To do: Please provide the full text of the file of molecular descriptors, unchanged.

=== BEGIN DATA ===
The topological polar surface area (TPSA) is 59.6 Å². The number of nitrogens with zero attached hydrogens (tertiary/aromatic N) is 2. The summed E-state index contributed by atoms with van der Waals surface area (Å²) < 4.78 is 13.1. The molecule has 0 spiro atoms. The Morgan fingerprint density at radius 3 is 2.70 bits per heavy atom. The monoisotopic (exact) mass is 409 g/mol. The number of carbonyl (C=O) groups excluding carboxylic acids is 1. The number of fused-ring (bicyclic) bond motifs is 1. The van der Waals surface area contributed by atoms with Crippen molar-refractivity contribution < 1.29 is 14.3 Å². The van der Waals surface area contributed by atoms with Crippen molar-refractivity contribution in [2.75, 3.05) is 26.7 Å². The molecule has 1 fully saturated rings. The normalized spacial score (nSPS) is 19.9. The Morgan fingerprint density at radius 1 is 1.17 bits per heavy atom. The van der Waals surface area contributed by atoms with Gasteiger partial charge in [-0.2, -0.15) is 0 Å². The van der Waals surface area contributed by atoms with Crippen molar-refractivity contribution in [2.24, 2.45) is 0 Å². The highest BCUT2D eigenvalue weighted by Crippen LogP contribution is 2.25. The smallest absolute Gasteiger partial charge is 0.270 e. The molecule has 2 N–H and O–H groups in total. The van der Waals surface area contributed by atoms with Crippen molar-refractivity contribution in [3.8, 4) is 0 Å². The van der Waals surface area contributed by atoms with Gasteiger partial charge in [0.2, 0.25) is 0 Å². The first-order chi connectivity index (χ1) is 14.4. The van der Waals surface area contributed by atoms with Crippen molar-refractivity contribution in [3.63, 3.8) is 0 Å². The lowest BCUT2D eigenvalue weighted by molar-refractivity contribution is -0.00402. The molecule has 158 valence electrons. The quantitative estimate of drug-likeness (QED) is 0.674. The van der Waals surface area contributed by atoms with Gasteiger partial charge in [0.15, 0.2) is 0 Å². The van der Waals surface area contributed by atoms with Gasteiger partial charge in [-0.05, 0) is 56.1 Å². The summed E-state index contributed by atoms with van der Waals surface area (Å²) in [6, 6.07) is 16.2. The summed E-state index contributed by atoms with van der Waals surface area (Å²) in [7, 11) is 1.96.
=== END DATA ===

The topological polar surface area (TPSA) is 59.6 Å². The number of nitrogens with zero attached hydrogens (tertiary/aromatic N) is 2. The summed E-state index contributed by atoms with van der Waals surface area (Å²) < 4.78 is 13.1. The molecule has 0 spiro atoms. The Morgan fingerprint density at radius 3 is 2.70 bits per heavy atom. The monoisotopic (exact) mass is 409 g/mol. The number of carbonyl (C=O) groups excluding carboxylic acids is 1. The number of fused-ring (bicyclic) bond motifs is 1. The van der Waals surface area contributed by atoms with Crippen molar-refractivity contribution < 1.29 is 14.3 Å². The van der Waals surface area contributed by atoms with Crippen molar-refractivity contribution in [2.75, 3.05) is 26.7 Å². The molecule has 1 fully saturated rings. The normalized spacial score (nSPS) is 19.9. The Morgan fingerprint density at radius 1 is 1.17 bits per heavy atom. The van der Waals surface area contributed by atoms with Gasteiger partial charge in [-0.2, -0.15) is 0 Å². The van der Waals surface area contributed by atoms with Crippen molar-refractivity contribution in [2.24, 2.45) is 0 Å². The highest BCUT2D eigenvalue weighted by Crippen LogP contribution is 2.25. The smallest absolute Gasteiger partial charge is 0.270 e. The molecule has 2 N–H and O–H groups in total. The van der Waals surface area contributed by atoms with Crippen molar-refractivity contribution in [3.8, 4) is 0 Å². The van der Waals surface area contributed by atoms with Gasteiger partial charge in [0.2, 0.25) is 0 Å². The first-order chi connectivity index (χ1) is 14.4. The van der Waals surface area contributed by atoms with Crippen molar-refractivity contribution in [3.63, 3.8) is 0 Å². The lowest BCUT2D eigenvalue weighted by molar-refractivity contribution is -0.00402. The molecule has 158 valence electrons. The quantitative estimate of drug-likeness (QED) is 0.674. The van der Waals surface area contributed by atoms with Gasteiger partial charge in [0.15, 0.2) is 0 Å². The van der Waals surface area contributed by atoms with Gasteiger partial charge in [-0.05, 0) is 56.1 Å². The summed E-state index contributed by atoms with van der Waals surface area (Å²) in [6, 6.07) is 16.2. The summed E-state index contributed by atoms with van der Waals surface area (Å²) in [7, 11) is 1.96.